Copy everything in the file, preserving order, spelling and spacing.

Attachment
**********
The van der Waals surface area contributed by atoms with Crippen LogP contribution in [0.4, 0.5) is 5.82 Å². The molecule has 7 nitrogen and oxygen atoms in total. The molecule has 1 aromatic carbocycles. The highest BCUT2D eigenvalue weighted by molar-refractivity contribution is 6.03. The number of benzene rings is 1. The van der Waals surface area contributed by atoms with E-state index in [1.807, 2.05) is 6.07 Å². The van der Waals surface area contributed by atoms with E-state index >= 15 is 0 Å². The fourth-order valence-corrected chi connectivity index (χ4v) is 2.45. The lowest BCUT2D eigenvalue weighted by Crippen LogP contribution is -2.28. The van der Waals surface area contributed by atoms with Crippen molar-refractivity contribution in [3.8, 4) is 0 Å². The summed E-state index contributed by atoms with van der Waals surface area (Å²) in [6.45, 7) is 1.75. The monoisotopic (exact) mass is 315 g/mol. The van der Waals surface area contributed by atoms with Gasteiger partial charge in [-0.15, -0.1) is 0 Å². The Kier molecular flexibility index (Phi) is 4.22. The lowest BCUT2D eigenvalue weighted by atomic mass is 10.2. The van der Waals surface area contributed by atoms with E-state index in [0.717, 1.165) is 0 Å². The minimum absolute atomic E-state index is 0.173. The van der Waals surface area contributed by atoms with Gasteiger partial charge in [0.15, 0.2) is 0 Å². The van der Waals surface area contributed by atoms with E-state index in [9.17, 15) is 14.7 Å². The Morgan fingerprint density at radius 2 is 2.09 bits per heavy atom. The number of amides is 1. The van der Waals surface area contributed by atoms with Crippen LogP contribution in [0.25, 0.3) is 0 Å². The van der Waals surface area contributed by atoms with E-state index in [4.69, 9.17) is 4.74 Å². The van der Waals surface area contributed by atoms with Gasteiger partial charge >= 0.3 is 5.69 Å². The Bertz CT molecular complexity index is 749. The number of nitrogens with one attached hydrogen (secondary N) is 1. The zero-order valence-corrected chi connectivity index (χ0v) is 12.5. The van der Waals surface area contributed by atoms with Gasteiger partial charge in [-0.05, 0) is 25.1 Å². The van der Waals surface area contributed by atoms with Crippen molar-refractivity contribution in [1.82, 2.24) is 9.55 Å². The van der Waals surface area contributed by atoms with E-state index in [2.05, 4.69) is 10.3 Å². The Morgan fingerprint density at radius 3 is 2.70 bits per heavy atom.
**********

The van der Waals surface area contributed by atoms with Crippen LogP contribution in [0.4, 0.5) is 5.82 Å². The molecule has 7 nitrogen and oxygen atoms in total. The molecule has 1 aromatic carbocycles. The highest BCUT2D eigenvalue weighted by molar-refractivity contribution is 6.03. The number of benzene rings is 1. The van der Waals surface area contributed by atoms with E-state index in [1.807, 2.05) is 6.07 Å². The van der Waals surface area contributed by atoms with E-state index >= 15 is 0 Å². The fourth-order valence-corrected chi connectivity index (χ4v) is 2.45. The lowest BCUT2D eigenvalue weighted by Crippen LogP contribution is -2.28. The van der Waals surface area contributed by atoms with Crippen molar-refractivity contribution in [3.8, 4) is 0 Å². The summed E-state index contributed by atoms with van der Waals surface area (Å²) in [6.45, 7) is 1.75. The monoisotopic (exact) mass is 315 g/mol. The van der Waals surface area contributed by atoms with Gasteiger partial charge in [-0.15, -0.1) is 0 Å². The Kier molecular flexibility index (Phi) is 4.22. The lowest BCUT2D eigenvalue weighted by atomic mass is 10.2. The van der Waals surface area contributed by atoms with E-state index in [0.717, 1.165) is 0 Å². The minimum absolute atomic E-state index is 0.173. The van der Waals surface area contributed by atoms with Gasteiger partial charge in [0.15, 0.2) is 0 Å². The van der Waals surface area contributed by atoms with E-state index in [9.17, 15) is 14.7 Å². The Morgan fingerprint density at radius 2 is 2.09 bits per heavy atom. The number of amides is 1. The van der Waals surface area contributed by atoms with Crippen LogP contribution in [0.25, 0.3) is 0 Å². The van der Waals surface area contributed by atoms with E-state index in [4.69, 9.17) is 4.74 Å². The van der Waals surface area contributed by atoms with Gasteiger partial charge >= 0.3 is 5.69 Å². The Bertz CT molecular complexity index is 749. The number of nitrogens with one attached hydrogen (secondary N) is 1. The zero-order valence-corrected chi connectivity index (χ0v) is 12.5. The van der Waals surface area contributed by atoms with Gasteiger partial charge in [-0.05, 0) is 25.1 Å². The van der Waals surface area contributed by atoms with Crippen molar-refractivity contribution in [1.82, 2.24) is 9.55 Å². The van der Waals surface area contributed by atoms with E-state index in [2.05, 4.69) is 10.3 Å². The Morgan fingerprint density at radius 3 is 2.70 bits per heavy atom.